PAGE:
Reading is at the heart of our curriculum and our staff are passionate about sharing their love of literature with the children. We are dedicated to ensuring all our learners leave our school with the necessary English skills needed to function effectively at secondary school. We have built a reading community centered around reading for pleasure and inspiring children to read books that they may not have chosen to read without our guidance. We want our children to read broadly and engage in conversations about the books they have read, make recommendations and share their love of books with others. Through our carefully planned reading curriculum, and promotion of reading for pleasure, we encourage our children to become passionate readers too.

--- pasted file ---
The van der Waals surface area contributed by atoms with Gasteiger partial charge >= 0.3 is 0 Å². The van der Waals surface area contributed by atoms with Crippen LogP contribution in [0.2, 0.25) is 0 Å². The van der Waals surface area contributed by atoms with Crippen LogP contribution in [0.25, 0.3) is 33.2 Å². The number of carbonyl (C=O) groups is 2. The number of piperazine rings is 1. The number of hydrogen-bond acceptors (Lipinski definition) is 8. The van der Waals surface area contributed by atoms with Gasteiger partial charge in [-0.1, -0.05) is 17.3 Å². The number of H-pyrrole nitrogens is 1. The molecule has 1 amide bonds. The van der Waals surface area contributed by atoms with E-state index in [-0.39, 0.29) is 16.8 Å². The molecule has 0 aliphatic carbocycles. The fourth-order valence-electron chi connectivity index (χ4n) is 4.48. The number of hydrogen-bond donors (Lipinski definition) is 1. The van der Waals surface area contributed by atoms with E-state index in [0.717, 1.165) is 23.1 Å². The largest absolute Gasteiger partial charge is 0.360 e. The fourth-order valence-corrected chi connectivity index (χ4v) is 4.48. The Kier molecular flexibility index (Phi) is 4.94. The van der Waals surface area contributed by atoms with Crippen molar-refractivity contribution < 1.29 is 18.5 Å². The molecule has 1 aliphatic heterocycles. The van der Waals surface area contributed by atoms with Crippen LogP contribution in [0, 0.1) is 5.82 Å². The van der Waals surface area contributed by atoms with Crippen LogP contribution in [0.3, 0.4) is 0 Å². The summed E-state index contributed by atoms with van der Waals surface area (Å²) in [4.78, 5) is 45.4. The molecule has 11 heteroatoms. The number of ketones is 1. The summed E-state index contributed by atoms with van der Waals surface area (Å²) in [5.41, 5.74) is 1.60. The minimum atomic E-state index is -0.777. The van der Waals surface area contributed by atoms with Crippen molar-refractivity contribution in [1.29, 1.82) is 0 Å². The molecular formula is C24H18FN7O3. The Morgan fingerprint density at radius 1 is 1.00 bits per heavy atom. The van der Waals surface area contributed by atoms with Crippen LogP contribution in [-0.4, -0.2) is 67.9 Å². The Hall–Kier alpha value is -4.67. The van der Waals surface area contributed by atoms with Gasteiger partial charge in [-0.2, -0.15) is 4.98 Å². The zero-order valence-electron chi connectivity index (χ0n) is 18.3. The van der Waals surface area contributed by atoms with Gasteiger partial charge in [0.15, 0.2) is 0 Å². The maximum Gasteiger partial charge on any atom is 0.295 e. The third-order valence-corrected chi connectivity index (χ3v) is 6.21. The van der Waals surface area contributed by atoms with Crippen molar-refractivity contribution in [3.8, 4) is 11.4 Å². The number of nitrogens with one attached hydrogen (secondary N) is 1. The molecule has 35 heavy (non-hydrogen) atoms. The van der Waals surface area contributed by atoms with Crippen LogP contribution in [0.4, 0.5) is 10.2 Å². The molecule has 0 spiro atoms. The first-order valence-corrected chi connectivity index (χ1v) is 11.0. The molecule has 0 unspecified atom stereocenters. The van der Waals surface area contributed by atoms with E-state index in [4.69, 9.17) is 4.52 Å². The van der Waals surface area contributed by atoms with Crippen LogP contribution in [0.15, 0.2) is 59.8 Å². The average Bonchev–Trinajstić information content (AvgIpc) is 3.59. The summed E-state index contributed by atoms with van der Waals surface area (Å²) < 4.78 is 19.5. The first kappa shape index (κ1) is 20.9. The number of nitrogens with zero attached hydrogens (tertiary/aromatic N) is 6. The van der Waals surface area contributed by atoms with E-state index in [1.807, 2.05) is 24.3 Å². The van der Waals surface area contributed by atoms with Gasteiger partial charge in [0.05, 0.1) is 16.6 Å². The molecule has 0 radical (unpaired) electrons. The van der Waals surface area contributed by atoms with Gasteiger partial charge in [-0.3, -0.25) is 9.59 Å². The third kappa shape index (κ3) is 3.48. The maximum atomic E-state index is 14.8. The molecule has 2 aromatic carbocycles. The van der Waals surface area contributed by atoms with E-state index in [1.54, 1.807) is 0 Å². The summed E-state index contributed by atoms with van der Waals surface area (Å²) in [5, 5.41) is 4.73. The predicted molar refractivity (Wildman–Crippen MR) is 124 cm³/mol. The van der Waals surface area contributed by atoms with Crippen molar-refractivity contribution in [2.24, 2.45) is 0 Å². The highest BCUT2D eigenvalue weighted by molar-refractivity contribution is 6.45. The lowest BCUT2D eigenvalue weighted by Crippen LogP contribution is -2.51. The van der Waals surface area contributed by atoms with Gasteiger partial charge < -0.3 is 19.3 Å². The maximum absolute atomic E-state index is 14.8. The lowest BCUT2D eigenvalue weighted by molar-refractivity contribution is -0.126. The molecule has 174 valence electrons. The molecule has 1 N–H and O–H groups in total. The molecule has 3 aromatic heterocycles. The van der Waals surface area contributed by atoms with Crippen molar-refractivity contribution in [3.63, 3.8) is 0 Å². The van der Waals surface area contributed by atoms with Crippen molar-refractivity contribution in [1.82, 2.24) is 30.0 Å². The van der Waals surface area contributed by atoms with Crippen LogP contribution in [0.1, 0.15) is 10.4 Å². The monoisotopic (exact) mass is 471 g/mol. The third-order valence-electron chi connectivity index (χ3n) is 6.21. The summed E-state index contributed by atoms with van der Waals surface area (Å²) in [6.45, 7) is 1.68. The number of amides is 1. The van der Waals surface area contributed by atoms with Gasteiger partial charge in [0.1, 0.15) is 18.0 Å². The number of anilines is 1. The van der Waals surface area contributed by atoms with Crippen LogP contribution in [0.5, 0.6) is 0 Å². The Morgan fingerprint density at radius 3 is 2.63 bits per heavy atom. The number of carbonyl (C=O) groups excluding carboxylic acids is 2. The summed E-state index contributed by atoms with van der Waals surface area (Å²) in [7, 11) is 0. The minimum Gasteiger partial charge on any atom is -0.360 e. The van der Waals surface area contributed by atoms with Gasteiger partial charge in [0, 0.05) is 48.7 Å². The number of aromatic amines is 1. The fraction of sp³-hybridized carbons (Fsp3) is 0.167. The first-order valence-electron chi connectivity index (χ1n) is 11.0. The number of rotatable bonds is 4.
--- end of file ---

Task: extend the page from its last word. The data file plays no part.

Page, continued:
Alongside the clear academic benefits, we also believe reading allows children to relax their brain, calm their mind and widen their understanding of the world beyond their experiences. We know that reading helps to develop children’s imagination, vocabulary and concentration. We engage with parents and families to help share our view on the benefits of developing a culture for reading.
Reading for Pleasure
At St Peter’s, we promote a love of reading through the use of high quality texts within English lessons. We carefully choose books to inspire and motivate children to become better readers and develop a curiosity for reading and an interest in stories. We create a reading culture through the promotion of books
within classes and whole school assemblies, celebrating the reading achievements with parents and the wider community. Children have ‘Book Bingo’ reading challenges within their reading diaries to encourage and incentivise them to read a wide and diverse range of books. Teachers share a class novel with their children on a daily basis purely as an opportunity to gain enjoyment from a story. These books could be chosen as a means of enhancing a particular curriculum focus but the overall focus is to select a book to engage the children and seek enjoyment.